In 2008 following the financial crisis, a paper entitled “Bitcoin: A Peer-to-Peer Digital Cash System” was printed, detailing the concepts of a payment system. Bitcoin was born. Bitcoin gained the interest of the world for its use of blockchain technology and as a substitute for fiat currencies and items. Dubbed the next best technology after the internet, blockchain offered solutions to issues we have would not address, or overlooked within the last few decades. I actually will not look into the technical aspect of it but here are some articles and videos that I recommend: How Cryptocurrency works
How Bitcoin Works Under the Engine
A gentle introduction to blockchain technology
Ever question how Bitcoin (and other cryptocurrencies) actually work?
Quickly forward to today, sixth February to be exact, authorities in China have just unveiled a new set of regulations to ban cryptocurrency. The China government have already done so recently, but many have circumvented through international exchanges. It has now enlisted the almighty ‘Great Firewall of China’ to dam access to overseas exchanges in a put money to stop its residents from carrying out any cryptocurrency transactions.
To know more about the Chinese language government stance, let’s backtrack a couple years returning to 2013 when Bitcoin was gaining popularity among the Chinese citizens and prices were soaring. Interested in the price volatility and speculations, the People’s Bank of China and five other government ministries published a state notice on December 2013 titled “Notice on Stopping Financial Risk of Bitcoin” (Link is in Mandarin). Several points were featured:
1. As a result of various factors such as limited source, anonymity and lack of a centralized issuer, Bitcoin is not an established currency but an electronic commodity that cannot be utilized in the open market.
installment payments on your All banks and financial organizations are not allowed to offer Bitcoin-related financial services or participate in trading activity related to Bitcoin.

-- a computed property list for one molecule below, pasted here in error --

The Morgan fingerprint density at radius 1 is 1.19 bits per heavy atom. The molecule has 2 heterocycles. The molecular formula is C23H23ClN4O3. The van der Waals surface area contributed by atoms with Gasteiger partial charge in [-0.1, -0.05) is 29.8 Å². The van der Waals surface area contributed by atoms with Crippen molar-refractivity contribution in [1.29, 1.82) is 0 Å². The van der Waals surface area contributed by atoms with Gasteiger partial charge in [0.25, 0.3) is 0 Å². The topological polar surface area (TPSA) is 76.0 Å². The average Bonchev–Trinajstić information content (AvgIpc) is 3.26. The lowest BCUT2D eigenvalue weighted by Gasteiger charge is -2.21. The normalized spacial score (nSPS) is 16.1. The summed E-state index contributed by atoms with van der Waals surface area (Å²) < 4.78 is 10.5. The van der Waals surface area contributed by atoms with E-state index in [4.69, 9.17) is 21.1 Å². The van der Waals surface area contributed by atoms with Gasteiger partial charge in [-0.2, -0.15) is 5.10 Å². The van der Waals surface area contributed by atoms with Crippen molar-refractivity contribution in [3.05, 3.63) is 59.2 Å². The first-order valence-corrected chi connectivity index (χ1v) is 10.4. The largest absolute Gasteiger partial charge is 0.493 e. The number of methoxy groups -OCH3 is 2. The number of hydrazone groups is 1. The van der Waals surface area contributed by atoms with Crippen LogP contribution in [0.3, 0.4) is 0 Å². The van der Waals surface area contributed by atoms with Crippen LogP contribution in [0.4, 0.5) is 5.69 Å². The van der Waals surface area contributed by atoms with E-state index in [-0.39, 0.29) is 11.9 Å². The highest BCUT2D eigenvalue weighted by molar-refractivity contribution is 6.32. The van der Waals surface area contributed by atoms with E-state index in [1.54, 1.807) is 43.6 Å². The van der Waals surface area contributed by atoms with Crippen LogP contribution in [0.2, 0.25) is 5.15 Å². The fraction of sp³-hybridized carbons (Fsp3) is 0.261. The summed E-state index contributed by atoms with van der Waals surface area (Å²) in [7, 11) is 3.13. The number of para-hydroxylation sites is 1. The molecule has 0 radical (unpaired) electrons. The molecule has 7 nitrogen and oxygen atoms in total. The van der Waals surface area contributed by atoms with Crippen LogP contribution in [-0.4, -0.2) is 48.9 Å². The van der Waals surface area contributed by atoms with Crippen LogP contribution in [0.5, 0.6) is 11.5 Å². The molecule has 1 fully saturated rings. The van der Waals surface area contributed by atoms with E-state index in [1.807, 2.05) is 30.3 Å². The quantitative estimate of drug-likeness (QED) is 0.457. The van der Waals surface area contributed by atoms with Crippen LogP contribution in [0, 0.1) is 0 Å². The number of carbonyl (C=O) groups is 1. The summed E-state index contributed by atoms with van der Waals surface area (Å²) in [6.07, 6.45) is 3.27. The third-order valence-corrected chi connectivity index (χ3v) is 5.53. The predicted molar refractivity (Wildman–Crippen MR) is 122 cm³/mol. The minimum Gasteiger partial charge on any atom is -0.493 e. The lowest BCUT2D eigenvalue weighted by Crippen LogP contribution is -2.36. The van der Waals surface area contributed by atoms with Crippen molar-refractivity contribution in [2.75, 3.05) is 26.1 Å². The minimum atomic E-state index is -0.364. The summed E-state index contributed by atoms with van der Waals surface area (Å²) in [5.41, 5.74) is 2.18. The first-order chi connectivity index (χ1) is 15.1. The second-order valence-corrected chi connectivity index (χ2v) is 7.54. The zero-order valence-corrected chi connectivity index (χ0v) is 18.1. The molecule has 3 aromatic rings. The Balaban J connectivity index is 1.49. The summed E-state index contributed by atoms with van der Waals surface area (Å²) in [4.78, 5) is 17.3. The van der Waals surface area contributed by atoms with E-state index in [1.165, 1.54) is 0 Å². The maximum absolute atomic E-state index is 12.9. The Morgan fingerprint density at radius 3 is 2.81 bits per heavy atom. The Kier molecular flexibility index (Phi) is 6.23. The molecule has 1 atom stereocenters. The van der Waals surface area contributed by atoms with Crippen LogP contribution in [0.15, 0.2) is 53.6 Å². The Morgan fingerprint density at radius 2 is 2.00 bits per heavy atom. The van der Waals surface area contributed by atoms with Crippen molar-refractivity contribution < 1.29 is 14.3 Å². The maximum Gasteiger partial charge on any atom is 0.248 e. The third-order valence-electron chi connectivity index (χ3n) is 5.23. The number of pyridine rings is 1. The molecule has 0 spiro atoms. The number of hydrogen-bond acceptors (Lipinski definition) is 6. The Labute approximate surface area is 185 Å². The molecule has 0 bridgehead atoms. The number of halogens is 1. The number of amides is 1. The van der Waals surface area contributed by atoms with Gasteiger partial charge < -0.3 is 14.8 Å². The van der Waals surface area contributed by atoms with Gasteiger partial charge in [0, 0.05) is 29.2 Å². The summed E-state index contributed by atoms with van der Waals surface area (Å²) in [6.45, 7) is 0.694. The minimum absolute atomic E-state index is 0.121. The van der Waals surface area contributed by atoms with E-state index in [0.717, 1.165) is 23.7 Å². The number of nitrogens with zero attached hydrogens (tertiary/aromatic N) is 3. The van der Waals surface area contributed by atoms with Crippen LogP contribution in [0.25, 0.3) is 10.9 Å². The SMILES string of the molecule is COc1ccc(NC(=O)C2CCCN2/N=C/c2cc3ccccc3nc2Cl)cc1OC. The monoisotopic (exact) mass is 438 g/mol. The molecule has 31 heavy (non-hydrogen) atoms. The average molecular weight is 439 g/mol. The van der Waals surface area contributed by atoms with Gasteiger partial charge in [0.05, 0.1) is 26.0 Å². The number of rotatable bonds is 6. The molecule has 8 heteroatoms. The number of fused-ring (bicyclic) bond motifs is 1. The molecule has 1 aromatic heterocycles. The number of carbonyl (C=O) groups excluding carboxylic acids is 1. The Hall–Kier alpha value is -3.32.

3. All companies and websites offering Bitcoin-related services are to register with the necessary government ministries.
4. Due to the anonymity and cross-border features of Bitcoin, organizations providing Bitcoin-related services ought to implement preventive measures such as KYC to prevent money laundering. Any shady activity including fraud, playing and money laundering should to be reported to the authorities.
5. Businesses providing Bitcoin-related services should always educate the public about Bitcoin and the technology to it and not mislead the public with misinformation.
In layman’s term, Bitcoin is categorized as a virtual commodity (e. g in-game credits, ) that can be bought or sold in their original form and not to be exchanged with fiat currency. It are not able to be understood to be money- something that is a medium of exchange, an product of accounting, and a store of value.
Inspite of the notice being dated in 2013, it is still relevant with regards to the Chinese government position on Bitcoin and as mentioned, there is no indication of the banning Bitcoin and cryptocurrency. Alternatively, regulation and education about Bitcoin and blockchain will play a role in the Chinese crypto-market.
A similar notice was given on Jan 2017, again emphasizing that Bitcoin is a virtual commodity and not a currency. In September 2017, the growth of initial coin programs (ICOs) led to the publishing of a distinguish notice titled “Notice on Preventing Financial Risk of Issued Tokens”. Soon after, ICOs were banned and Chinese exchanges were looked into and eventually closed. (Hindsight is 20/20, they have made the right decision to ban ICOs and stop senseless gambling). One other blow was dealt to China’s cryptocurrency community in January 2018 when mining or prospecting businesses faced serious crackdowns, citing excessive electricity intake.